Poverty is caused by laziness.- 27 percent of all Americans.

“Blessed are you who are poor, for yours is the kingdom of heaven.
Woe to you who are rich, for you have already received your comfort.” -Jesus

I don’t know why you think helping someone, people who were born and dying on food stamps. I don’t know why you think that’s admirable. And yes… a lot of people are lazy and a lot of people are becoming lazier and we’re not doing people a favor, by the way. “  -Charles Payne on Sean Hannity’s show 1/7/14

Helping the poor heals one’s soul.  Speaking ill of the poor without evidence empties one’s spirit.

Prejudiced statements against the poor, both black and white are not just a recent phenomenon.  Here’s a quote from 1947. (I had a quote about poor black folks, but I didn’t put it in because it was too long.):
"Poor whites lacked ambition; they were violent, sexually promiscuous people who did not respect human life."-Wayne Flynt  http://www.demos.org/blog/1/14/14/people-have-always-thought-poor-were-lazy-degenerates
Perhaps we shouldn’t be speaking to a whole class of people as being immoral.  The same lens might be turned on ourselves.

“My humble observation is that most long-term poverty is caused by self-sabotage by individuals,” he argued. “Drug use. Drunkenness. Having children without a family structure. Gambling. Poor work habits. Disastrously unfortunate appearance. Above all, and counted in the preceding list, psychological problems (very much including basic laziness) cause people to be unemployed, have poor or no work habits, and enter and stay in poverty.” –Ben Stein

Mr. Stein, allow me to introduce you to Nobel laureate, Muhammad Yunnus: “Most people distance themselves from the issue by saying that if the poor worked harder, they wouldn't be poor…The fact that the poor are alive is clear proof of their ability.” ― Muhammad Yunus, Banker to the Poor: Micro-Lending and the Battle Against World Poverty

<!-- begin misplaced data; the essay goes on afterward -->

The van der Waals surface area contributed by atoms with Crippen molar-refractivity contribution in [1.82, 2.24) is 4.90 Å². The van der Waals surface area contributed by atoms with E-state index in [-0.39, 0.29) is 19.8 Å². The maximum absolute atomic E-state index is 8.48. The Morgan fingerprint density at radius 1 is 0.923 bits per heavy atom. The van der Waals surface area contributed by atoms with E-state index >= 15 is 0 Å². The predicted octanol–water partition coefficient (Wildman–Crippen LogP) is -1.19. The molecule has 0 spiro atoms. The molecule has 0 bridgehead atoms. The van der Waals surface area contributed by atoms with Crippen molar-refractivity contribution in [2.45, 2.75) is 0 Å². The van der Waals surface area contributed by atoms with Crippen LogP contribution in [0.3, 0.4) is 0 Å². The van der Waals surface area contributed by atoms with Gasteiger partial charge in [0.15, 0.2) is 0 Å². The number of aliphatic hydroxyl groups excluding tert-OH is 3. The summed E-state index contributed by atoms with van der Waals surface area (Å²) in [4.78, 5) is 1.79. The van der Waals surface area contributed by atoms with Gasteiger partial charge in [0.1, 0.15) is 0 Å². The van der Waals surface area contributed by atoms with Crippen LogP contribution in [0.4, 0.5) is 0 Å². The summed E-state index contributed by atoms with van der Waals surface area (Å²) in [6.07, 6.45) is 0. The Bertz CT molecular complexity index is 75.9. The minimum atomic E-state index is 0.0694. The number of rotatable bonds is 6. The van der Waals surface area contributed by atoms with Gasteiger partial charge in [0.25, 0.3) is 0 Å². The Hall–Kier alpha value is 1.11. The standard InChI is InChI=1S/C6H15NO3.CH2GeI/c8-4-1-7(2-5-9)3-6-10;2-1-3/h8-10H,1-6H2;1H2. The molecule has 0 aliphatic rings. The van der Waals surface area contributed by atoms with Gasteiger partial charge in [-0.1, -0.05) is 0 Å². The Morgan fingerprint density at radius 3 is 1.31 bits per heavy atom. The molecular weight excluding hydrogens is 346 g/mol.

About poor children: “They have no habit of showing up on Monday and staying all day or the concept of  ’I do this and you give me cash,’ unless it’s illegal.” –Newt Gingrich

So poor children don’t go to school?  They don’t get grades?  And poor children are all criminals?  Newt, are you trying to compete with Pat Robertson in crazy talk?

“You gotta look people in the eye and tell 'em they're irresponsible and lazy. And who's gonna wanna do that? Because that's what poverty is, ladies and gentlemen. In this country, you can succeed if you get educated and work hard. Period. Period.” –Bill O’Reilly

Bill, listen to me.  You are irresponsible with your words and lazy with your research.  Success is luck as much as work.  And classism is ugly and immoral.  Period.  Period.

Classism exists everywhere.  There is a long history of the famous and important talking down the poor.  Let’s not let anyone get away with it without being challenged. You can speak out in a much more polite manner than I, I'm sure.  But let's respond.   Let’s drive classism into the back alleys of the internet, where it belongs.

 “The Gospel takes away our right, forever, to discriminate between the deserving and the undeserving poor.”

― Dorothy Day

Thursday, April 24, 2014

The Problem With Praise

God, the Emperor of heaven and earth is the most praised entity that has ever existed, even more than Paul McCartney.   He has more hymns, songs, prayers, anthems, spontaneous outbursts, love poetry, essays, monologues, and even clich├ęs to his nature, character and works than any other being.  He is the only one recognized as so noble to have His pronoun capitalized.  That must be some sort of certificate on the wall that He can compare to other spirits, kings and celebrities: “Sure, Michael, you have the greatest selling album of all time, but I receive the most glory, how about that?”